As the buzz surrounding generative AI modulates to the steadier hum of everyday enterprise IT, organizations are looking to get the most out of the tools they choose to deploy.
For a technology adept at wresting insights from volumes of raw data, learning what to ask is the key to unlocking generative AI's value.
“Answers are less important than questions,” Gartner Distinguished VP Analyst Erick Brethenoux said Monday, during a virtual event at the Gartner IT Symposium/Xpo.
Emerging technologies like generative AI transform the IT landscape, creating new jobs and challenges while eliminating others. CIOs have a central role, not just in evaluating and deploying the technology, but in recruiting and developing talent that can leverage it accordingly.
Demand for technicians with the skill and knowledge to create valuable queries, a role known as prompt engineer, has already picked up.
Prompt engineering, along with Azure OpenAI and content creation, were three skill sets that showed the fastest growth in tech job listings during the first half of the year, according to an Upwork analysis published in August.
Where prompt engineers come from
While there are AI training programs, upskilling existing workforce may be the best talent option for many organizations, Brethenoux said, due to the multifaceted nature of prompt engineering.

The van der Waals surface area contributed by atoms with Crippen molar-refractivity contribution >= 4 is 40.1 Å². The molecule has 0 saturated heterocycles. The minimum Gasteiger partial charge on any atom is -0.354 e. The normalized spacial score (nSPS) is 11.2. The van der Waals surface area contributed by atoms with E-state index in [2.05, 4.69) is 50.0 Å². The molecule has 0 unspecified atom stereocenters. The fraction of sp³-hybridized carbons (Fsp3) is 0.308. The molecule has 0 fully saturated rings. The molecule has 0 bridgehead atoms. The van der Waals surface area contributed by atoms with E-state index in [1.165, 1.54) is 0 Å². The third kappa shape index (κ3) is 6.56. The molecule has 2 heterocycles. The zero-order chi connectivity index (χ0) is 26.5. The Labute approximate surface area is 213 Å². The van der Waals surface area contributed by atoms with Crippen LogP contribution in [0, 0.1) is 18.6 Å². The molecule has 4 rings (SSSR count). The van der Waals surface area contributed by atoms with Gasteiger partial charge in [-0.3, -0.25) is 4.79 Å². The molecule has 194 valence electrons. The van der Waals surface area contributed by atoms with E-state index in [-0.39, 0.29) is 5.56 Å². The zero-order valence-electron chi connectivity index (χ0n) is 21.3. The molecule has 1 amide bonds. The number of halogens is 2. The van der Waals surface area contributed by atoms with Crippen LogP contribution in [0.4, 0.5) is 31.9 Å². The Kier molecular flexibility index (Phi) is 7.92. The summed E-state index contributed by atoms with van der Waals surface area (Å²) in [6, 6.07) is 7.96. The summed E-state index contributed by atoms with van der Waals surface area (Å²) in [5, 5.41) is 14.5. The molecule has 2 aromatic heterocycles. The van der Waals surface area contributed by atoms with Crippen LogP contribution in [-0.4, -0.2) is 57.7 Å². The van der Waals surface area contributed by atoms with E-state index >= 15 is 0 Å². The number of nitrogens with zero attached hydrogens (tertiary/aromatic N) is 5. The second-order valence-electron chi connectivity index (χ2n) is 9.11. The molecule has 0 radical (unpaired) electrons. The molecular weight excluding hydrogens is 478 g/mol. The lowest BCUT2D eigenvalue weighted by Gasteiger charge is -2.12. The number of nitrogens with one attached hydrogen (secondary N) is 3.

The right prompts aren’t always technology questions. Often, they require knowledge of the organization and business processes, coupled with content and domain expertise, said Brethenoux.
Prompts are formulated, processed, cataloged and then augmented in order to train models, either by a single person or an engineering team. Technicians can cultivate prompt engineering proficiencies on top of existing skills.
“You already have domain experts in your company,” Brethenoux said. “You already have technology experts … they already know your business problems.”
CIOs themselves should consciously hone prompting skills and prepare to interact with generative AI as the technology makes enterprise inroads. CEOs are looking to CIOs to “lead the organization in the application of everyday AI,” Don Scheibenreif, distinguished VP analyst at Gartner, said during Monday’s event.
Deploying generative AI may require a paradigm shift in how CIOs relate to — and with — the technology.
“When you're hiring a user-facing AI software,” Scheibenreif said, “do not think of it as just buying a piece of software but as hiring a teammate. Interview it and ask questions to test it out.”